Crazy idea that John Muir's legacy is stupid.
To Christensen and others, however, Muir's notion that immersing people in "universities of the wilderness" — such as Yosemite — sends the message that only awe-inspiring parks are worth saving, at the expense of smaller urban spaces.
Critics also say Muir's vision of wilderness is rooted in economic privilege and the abundant leisure time of the upper class.
Gawker (surprisingly) fires back a great response.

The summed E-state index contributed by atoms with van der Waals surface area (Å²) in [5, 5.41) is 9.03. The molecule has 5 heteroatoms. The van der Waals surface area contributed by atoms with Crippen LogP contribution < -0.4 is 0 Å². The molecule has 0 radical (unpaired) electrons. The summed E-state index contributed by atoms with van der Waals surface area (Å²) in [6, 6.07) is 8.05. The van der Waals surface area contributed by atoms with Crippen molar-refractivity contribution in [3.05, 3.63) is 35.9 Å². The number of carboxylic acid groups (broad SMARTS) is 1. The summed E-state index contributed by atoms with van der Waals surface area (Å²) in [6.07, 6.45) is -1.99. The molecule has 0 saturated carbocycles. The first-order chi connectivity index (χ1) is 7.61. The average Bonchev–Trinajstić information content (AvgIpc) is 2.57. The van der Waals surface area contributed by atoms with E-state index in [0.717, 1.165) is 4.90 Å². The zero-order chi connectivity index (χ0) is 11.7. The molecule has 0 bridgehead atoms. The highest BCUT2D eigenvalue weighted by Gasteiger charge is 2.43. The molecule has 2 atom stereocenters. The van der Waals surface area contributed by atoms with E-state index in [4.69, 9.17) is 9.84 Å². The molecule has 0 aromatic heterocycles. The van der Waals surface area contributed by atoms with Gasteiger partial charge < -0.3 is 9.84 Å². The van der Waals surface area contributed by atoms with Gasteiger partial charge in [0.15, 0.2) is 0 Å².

Conservation of natural land is a gift that keeps on giving. Even if the poor of today are unable to enjoy our national parks, their children and grandchildren may be able to. The parks will still be there!
To the extent that John Muir's legacy is the awareness of the importance of conserving natural lands, it is as relevant as ever. (Go to any beautiful natural area that is being rapidly developed into condos and chain stores if you have any doubts about that.) Preserving the legacy of John Muir is not dangerous. Abandoning it is.
Photo by me